Risk Management Tips for Fall and Winter Road Trips

Check out these helpful travel safety links.

This year, because of COVID, more people than usual are waiting until the last minute to finalize their fall and winter travel plans.

And a much higher percentage are choosing to drive rather than fly.

“The share of travelers making plans 48 hours to 7 days before departure – a sign that people are arranging spur-of-the-moment trips – is significantly higher than normal,” according to AAA. “Travel experts have begun to see positive trends in travel, noting a gradual increase in hotel and rental car bookings since April. Air travel has been slower to rebound.”

Whatever mode of transportation you choose, be sure to take safety precautions like packing adequate protective gear, cleaning supplies and road food.

And to avoid unpleasant surprises, use this list of links to state and local health departments to find out what COVID restrictions are in place along your route and at your destination. Click on this interactive US map from the Harvard Global Health Institute for up-to-date info on COVID hotspots.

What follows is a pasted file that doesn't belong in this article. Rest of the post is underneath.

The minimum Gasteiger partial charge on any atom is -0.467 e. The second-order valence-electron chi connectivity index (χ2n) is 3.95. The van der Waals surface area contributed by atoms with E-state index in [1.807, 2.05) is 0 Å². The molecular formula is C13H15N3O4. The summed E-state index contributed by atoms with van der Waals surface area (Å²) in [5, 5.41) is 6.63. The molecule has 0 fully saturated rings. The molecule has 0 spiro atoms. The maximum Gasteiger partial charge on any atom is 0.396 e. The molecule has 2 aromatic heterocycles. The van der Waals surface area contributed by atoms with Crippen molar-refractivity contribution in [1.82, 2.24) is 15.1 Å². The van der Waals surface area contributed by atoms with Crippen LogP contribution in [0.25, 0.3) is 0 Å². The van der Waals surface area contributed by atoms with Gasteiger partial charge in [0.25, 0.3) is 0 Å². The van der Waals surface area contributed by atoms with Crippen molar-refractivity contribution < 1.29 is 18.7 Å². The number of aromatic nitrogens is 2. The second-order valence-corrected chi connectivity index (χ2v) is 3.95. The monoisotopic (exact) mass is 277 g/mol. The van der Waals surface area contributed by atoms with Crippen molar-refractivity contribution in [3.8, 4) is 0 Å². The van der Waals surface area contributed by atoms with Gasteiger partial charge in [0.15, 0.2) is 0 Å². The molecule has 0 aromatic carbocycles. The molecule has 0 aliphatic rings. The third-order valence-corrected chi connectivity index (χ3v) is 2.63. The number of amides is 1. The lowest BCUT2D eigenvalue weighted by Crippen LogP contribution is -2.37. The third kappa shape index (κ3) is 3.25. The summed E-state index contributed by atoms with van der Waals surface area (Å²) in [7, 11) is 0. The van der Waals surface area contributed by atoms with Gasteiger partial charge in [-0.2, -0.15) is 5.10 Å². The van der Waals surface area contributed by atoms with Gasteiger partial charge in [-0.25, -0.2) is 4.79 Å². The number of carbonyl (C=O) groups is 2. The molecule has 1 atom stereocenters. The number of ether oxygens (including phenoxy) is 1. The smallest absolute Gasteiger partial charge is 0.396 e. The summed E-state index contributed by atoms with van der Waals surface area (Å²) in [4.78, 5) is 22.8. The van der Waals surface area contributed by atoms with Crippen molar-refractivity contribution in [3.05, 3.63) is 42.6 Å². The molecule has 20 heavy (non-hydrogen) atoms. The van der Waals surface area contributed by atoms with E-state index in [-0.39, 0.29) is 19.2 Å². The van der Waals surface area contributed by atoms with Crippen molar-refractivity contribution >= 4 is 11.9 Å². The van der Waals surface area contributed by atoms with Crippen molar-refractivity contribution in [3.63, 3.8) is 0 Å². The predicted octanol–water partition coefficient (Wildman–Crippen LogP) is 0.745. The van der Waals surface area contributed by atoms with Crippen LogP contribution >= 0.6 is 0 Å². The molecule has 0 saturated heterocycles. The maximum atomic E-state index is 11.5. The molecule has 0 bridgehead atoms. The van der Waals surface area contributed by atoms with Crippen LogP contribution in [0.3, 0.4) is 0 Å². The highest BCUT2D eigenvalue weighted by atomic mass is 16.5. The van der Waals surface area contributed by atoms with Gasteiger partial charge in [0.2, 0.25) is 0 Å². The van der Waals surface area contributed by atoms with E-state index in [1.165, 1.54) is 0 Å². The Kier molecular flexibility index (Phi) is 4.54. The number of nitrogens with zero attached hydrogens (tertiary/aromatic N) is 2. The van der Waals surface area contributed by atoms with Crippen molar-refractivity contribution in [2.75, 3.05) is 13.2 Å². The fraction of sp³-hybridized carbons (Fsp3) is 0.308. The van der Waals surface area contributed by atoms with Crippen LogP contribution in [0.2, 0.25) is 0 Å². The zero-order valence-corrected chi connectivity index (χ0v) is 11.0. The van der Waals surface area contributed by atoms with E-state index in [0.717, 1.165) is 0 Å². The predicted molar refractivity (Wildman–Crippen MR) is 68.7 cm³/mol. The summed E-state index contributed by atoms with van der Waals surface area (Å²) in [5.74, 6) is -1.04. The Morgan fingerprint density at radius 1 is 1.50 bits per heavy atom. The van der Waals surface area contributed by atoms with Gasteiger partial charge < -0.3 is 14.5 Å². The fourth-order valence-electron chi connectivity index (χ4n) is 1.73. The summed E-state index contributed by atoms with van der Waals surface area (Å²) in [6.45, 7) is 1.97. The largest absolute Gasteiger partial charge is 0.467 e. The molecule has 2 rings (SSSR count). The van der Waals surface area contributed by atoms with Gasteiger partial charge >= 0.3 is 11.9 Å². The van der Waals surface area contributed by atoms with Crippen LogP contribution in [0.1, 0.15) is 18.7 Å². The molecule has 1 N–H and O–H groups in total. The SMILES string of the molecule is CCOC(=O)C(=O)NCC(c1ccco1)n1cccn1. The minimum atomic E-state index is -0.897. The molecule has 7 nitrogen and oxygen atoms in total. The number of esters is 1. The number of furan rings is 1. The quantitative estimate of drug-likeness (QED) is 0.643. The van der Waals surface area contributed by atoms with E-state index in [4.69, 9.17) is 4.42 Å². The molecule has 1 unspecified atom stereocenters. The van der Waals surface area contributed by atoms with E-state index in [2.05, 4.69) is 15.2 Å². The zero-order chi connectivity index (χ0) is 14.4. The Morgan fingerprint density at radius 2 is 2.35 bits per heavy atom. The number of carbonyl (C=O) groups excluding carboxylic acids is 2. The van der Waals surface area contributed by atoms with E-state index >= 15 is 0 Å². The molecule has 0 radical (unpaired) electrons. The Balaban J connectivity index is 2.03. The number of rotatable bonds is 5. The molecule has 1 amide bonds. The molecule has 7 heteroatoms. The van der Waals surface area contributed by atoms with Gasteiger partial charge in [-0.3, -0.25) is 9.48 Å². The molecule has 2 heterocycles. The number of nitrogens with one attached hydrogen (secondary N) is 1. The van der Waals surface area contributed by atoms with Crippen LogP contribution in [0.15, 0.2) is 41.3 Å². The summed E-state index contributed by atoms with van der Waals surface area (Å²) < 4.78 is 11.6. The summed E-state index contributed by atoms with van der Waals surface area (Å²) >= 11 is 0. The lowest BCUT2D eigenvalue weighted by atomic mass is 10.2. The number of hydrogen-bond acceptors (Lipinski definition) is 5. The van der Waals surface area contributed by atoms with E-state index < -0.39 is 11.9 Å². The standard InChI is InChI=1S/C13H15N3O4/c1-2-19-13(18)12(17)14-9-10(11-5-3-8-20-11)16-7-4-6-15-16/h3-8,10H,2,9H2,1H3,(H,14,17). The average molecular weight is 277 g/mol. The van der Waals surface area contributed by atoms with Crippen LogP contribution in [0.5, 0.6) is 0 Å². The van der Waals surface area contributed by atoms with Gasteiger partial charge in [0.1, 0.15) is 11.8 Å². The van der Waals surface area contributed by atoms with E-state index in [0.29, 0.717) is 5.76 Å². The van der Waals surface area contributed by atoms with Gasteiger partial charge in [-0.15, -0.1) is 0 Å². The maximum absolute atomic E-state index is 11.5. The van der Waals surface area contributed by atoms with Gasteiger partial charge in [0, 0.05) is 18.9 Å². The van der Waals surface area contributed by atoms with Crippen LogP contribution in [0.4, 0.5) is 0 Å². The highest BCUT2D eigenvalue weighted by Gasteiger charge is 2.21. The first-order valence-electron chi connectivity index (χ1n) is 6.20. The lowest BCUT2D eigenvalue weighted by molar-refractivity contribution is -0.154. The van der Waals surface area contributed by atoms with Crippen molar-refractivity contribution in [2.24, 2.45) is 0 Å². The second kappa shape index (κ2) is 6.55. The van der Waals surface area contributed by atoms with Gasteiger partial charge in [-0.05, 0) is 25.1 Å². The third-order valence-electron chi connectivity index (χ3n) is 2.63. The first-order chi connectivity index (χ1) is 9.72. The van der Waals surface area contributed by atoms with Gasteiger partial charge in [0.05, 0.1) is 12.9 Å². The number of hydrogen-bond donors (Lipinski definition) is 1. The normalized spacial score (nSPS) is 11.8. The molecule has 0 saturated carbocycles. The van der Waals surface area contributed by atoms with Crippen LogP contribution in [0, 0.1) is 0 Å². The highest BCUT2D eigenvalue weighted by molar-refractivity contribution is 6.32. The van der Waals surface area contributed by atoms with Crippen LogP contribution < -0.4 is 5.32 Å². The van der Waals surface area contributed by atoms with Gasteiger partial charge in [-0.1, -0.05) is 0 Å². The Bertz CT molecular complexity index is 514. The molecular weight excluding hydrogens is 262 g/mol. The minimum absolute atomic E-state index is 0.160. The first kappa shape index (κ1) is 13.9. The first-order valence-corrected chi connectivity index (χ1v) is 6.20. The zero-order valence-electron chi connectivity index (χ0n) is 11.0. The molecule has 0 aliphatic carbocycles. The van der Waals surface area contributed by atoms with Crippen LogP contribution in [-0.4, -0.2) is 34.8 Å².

To see what restaurants are open, go to eater.com. And this website tracks the status of rest stops nationwide.

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7 Tips for Safe Road Trips.

  1. Plan ahead. “Now more than ever, you’ll need to preplan your route,” says USA Today. “Some states still have restrictions on in-person toll collections and rest area food sales. Travel apps like Roadtrippers and AroundMe can answer one of the most common questions any traveler has: What’s nearby? These apps identify your position through GPS and allow you to choose from a list of places, including gas stations and hotels.”
  2. Don’t forget the Purell. In addition to hand sanitizer, consider packing masks, gloves, other personal protective equipment, plastic bags of various sizes and disinfectant wipes.
  3. Pack lots of snacks. Some places allow in-person dining with distanced seating. Most allow outside dining. And there are always fast food and drive-through options.
  4. Scope out rest stops. “The majority of state rest areas will be open, though some may be closed due to renovations,” says USA Today. “If they are open, pay attention to hygiene. The restrooms are public, which means you’ll be exposing yourself to more germs. Grab a paper towel or two before you touch the exit. Food services, such as vending machines, might be unavailable at some rest stops.”
  5. Keep your eye on the gas gauge. Gas pump handles and public EV chargers are viral hotspots.
  6. Do your homework on hotels and overnight accommodations. Most major chains are open. Visit their website or call in advance to ask about their cleaning practices. Request a room that’s been vacant 24 hours or longer, if possible.

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